5 percent of the adult population suffers from depression in Latin America and Caribbean, but six out of ten do not receive treatment, said Tuesday the Pan American Health Organization (PAHO).
Comparatively, 8% of North Americas (USA) suffers from depression.
At the World Mental Health conference held on 10 October, the regional office of the World Health Organization (WHO) said that this disease affects 350 million people worldwide.
The agency said that despite being a treatable disease, there are still many patients who do not seek or do not receive the treatment they need and Latin America about 63,000 people commits suicide annually.
PAHO says many patients hide their depression to avoid being stigmatized and has therefore launched the “Depression, a global crisis” to increase awareness of the disease and sufferers learn to recognize and deal with it as it “has a good prognosis if treated promptly and appropriately.”
Mild cases and some moderates “can be solved, basically, social support, family, brief psychotherapy or other forms of psychosocial intervention that can be performed by primary care physicians or health care organizations that provide community support people, “he said.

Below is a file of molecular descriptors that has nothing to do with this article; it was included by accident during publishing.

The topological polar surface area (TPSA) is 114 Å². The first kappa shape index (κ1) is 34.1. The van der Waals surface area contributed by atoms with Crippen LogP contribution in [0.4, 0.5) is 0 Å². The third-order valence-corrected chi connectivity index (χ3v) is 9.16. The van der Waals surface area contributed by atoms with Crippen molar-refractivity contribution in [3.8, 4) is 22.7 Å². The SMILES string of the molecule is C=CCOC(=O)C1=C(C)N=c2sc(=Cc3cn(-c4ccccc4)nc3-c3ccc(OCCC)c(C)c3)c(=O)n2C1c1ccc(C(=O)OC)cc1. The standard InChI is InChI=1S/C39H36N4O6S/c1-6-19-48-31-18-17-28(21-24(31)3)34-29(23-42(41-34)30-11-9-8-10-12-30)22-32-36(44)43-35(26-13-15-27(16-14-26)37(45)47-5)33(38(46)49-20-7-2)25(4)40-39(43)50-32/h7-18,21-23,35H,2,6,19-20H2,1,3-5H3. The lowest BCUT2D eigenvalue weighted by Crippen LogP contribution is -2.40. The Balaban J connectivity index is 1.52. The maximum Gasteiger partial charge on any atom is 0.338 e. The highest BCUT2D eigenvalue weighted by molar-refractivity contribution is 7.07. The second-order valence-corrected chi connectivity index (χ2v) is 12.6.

In this sense, the organization regretted that it still need investment in primary care in the region, where the percentage of the health budget allocated to mental health is less than 2 percent of this, 67 percent goes to psychiatric.
However, PAHO recognizes that there has been progress and 76.5 percent of the countries of Latin America and the Caribbean have a national mental health plan.
Depression is a mental disorder that affects more people in the world and it is estimated that 25 percent of the world population suffers from one or more mental or behavioral disorders throughout his life.
Mental and neurological disorders account for 14 percent of the global burden of disease worldwide and 22 percent in Latin America and the Caribbean.
Among mental disorders in Latin America and the Caribbean, depression is the biggest impact (5%), followed by anxiety disorders (3.4%), dysthymia (1.7%), obsessive compulsive (1.4%), panic disorder and non-affective psychosis (1% each), and bipolar disorder (0.8%), among others.
Depression is more common in women than in men. Between two and four in ten mothers in developing countries suffer from depression during pregnancy or postpartum.
The Costa Rica News (TCRN)
San Jose Costa Rica